Canada is a “state of refuge” by choice. That is how the Jews reached it at the beginning of the 20th century, as it welcomes the Muslim and African refugees nowadays. We chose it as a refuge from the July-August heat. As usual, I prepared a detailed plan according to cities, days, hours and places; However, the plan is flexible and open for changes according to the available time, and in light of we find in reality (and not on Google Maps, Darling). We landed in the evening in Toronto, and as usual, we picked up the car, ate dinner, and slept at the airport. Only in the morning did we leave. (Anyone who wants a prepared program is invited to write to me)
Since we had already visited Toronto, we started north-east in the morning to Kingston, a town along the St. Lawrence River. From there, we wanted to go sailing to see the Thousand Islands, but we missed out on our schedule. We arrived 5 minutes before the tour. The ship was still anchored, just a touch away. Yet we were told that “tickets are no longer sold,” and there are no Israeli style combinations. So we decided to continue on our way eastward and go sailing from the town of Gananoque, which is closer to a Thousand Islands. On reflection, this is the right thing to do. Instead of spending an hour back and forth from Kingston, a cruise from Gananoque allows for most of the tour to be amongst the islands.
In the evening we arrived in Ottawa, the capital city of Canada. We stayed at the Andaz Ottawa Byward Market, which is in the center of the city market. The hotel, which belongs to the Hyatt chain, is modern and unconventional in design, close to all places of interest and therefore highly recommended. It was the clean, contemporary design that caught my eye in the first place. Then I discovered that its location made it possible to reach any significant site on foot. Not only that, but it has a parking garage as well. When traveling in big cities, the parking problem often becomes a heavy burden. On the one hand, parking must be found, which is almost impossible in most places; On the other hand, parking costs are very high in cities and hotels.
After a reasonably ordinary dinner, in one of the restaurants that were plentiful around, we walked to the audiovisual show. The performance was screened on the parliament building and told the history of the city. It magnetizes the crowds of tourists in the city. Although the school year had already begun, and there was no holiday in Canada, and the “tourist season” was over, the town was packed with tourists. The show takes advantage of the Parliament beautiful structure together with the help of video effects it is genuinely spectacular (picture above). We intended to visit the parliament building itself in the morning, but gave up when we realized that we would have to stand in line for an hour to receive the free tickets, without any guarantee about their allocated time. That is not the usual situation, but the building is about to be closed for renovation.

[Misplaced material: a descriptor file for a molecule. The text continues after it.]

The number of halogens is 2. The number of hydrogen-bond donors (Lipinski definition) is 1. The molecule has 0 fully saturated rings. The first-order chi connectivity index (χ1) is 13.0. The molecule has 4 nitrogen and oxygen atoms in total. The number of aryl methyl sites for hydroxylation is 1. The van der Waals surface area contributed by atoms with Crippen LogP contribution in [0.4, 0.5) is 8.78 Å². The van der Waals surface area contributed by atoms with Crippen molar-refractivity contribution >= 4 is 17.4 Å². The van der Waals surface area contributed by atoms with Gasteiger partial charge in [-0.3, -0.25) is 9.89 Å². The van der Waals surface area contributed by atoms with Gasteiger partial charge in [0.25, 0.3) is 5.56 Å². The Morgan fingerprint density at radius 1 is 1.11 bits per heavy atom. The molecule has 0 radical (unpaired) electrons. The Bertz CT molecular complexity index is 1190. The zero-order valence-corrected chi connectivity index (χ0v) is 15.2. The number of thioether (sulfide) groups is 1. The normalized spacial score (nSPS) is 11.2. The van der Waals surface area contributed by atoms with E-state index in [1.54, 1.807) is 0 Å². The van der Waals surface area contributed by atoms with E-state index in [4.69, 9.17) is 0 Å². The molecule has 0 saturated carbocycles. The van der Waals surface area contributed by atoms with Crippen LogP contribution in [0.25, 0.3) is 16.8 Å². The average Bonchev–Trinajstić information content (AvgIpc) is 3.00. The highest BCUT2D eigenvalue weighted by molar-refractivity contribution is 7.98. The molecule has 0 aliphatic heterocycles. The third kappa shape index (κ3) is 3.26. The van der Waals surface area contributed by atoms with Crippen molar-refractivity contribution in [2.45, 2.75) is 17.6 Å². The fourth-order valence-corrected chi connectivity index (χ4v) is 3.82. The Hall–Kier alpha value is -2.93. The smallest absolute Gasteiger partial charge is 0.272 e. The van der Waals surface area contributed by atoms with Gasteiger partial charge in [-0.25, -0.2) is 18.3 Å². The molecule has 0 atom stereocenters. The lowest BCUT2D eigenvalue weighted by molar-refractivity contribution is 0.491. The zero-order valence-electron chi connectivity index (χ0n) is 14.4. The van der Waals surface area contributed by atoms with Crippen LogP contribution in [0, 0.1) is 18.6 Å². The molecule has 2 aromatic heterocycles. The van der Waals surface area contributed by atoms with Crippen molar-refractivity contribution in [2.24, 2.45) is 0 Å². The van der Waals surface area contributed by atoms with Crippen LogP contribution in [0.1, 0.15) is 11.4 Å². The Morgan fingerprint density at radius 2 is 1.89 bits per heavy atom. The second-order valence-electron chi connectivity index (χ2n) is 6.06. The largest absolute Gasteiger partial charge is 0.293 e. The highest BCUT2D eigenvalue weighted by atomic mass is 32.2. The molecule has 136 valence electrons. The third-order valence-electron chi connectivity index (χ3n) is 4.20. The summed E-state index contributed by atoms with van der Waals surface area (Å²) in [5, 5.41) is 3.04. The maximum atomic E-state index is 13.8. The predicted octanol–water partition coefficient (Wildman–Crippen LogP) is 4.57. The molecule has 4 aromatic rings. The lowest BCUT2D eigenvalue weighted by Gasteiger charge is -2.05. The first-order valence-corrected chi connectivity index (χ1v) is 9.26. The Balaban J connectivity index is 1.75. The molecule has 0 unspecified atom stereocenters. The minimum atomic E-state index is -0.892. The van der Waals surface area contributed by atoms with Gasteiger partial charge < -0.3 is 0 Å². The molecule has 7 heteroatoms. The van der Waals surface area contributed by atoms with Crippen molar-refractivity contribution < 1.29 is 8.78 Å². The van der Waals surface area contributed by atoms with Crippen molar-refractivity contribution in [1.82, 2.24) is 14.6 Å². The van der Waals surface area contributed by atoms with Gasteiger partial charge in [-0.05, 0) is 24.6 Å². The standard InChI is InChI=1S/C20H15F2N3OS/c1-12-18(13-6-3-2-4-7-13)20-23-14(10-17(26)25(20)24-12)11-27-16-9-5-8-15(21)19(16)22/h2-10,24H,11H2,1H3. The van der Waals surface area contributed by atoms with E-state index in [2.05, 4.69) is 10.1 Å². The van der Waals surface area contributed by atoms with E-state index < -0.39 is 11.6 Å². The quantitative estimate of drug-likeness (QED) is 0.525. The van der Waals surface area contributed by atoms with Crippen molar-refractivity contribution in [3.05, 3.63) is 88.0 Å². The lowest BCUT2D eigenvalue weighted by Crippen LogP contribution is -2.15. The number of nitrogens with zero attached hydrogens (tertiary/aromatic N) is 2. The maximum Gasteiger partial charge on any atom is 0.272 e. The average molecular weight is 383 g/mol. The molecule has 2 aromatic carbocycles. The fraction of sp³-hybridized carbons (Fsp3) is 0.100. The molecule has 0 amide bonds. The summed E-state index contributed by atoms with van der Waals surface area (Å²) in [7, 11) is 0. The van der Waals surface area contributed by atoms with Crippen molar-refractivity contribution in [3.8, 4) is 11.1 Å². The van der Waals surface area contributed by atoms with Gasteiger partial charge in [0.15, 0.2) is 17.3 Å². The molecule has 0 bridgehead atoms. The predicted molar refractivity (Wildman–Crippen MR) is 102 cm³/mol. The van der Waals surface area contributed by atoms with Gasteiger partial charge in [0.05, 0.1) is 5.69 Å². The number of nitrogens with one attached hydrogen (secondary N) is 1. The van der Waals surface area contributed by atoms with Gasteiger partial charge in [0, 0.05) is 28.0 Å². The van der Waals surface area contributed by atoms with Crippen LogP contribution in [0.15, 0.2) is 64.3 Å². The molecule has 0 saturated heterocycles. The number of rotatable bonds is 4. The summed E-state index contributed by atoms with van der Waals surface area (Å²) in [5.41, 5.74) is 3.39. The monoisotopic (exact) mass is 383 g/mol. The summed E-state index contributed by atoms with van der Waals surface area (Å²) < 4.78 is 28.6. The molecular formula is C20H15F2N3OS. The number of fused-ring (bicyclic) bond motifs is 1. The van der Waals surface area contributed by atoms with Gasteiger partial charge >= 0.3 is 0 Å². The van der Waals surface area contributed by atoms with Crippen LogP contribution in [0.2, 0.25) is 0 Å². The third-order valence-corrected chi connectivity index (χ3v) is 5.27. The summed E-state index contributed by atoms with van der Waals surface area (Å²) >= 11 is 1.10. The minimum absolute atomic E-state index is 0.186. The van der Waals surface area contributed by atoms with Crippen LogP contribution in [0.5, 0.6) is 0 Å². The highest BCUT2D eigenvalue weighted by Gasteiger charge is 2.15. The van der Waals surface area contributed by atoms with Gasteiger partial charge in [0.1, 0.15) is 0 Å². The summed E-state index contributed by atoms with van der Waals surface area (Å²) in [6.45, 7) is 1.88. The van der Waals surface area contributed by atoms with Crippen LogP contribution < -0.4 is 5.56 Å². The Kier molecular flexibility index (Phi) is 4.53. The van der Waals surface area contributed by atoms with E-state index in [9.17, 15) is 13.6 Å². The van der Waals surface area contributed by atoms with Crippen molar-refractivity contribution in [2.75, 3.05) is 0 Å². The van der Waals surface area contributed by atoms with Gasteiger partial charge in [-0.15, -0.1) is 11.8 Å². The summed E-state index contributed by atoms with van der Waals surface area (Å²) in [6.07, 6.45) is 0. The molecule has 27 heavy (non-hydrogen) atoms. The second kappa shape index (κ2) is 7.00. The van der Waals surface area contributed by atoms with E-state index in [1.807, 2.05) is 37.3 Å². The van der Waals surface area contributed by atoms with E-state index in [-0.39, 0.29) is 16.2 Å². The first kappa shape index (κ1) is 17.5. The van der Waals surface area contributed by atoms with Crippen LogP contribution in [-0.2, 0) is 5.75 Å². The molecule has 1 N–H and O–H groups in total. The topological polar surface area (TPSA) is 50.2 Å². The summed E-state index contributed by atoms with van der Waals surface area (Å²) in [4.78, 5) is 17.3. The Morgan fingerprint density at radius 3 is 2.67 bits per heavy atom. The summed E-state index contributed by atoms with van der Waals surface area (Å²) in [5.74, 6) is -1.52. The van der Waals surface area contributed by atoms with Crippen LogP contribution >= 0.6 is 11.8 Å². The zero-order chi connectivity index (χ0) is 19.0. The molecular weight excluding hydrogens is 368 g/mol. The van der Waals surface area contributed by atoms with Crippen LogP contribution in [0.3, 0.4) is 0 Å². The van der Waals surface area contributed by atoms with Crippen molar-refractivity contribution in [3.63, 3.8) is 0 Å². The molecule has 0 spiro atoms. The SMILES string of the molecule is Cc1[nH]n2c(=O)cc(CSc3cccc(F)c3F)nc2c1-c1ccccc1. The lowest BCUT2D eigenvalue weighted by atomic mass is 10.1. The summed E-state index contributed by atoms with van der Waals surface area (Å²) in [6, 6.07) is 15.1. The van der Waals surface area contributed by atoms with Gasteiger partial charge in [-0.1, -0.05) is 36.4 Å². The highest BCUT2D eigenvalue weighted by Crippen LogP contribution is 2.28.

We had breakfast in the hotel’s restaurant (a restaurant, Darling, not a dining room). The dishes that arrived at the table were beautifully designed and very tasteful. We continued our “prettiness” journey as we walked to the city’s largest church near and from there to the Museum of Art (the two are next to each other). On our way, we enjoyed the changing colors of fall. The museum is very impressive. The use of height, like in churches, gives a sense of how insignificant humans are on the one hand, and on the other, a sense of spiritual exaltation. It has some interesting exhibits, but its structure is the focal point of interest.
The way back was through the market. Though it is a market, it looks like a modern museum. The stalls are ordinary and without distinction, but the way the fruits and vegetables were arranged is amazingly impressive. It was hard for me to choose one picture that would show the beauty. At one of the stands, we met an unfamiliar fruit, suggestive of cherry tomatoes, sold in the thin cover of the goblets (pictured above) and considered as berries. I gobbled it, of course.
The landscape on the eastern side of Canada is flat and devoid of any interest, and the distances are vast (the world’s second-largest country, Darling). Canadians are used to traveling for 7-8 hours, as they attest. But for us, it’s quite an exaggeration. So, instead of leaving Ottawa directly to Quebec, we stopped in a little town called Trois-Rivières. That will wait for the next post.
The last word: I could not resist adding more pictures from the market (click to increase).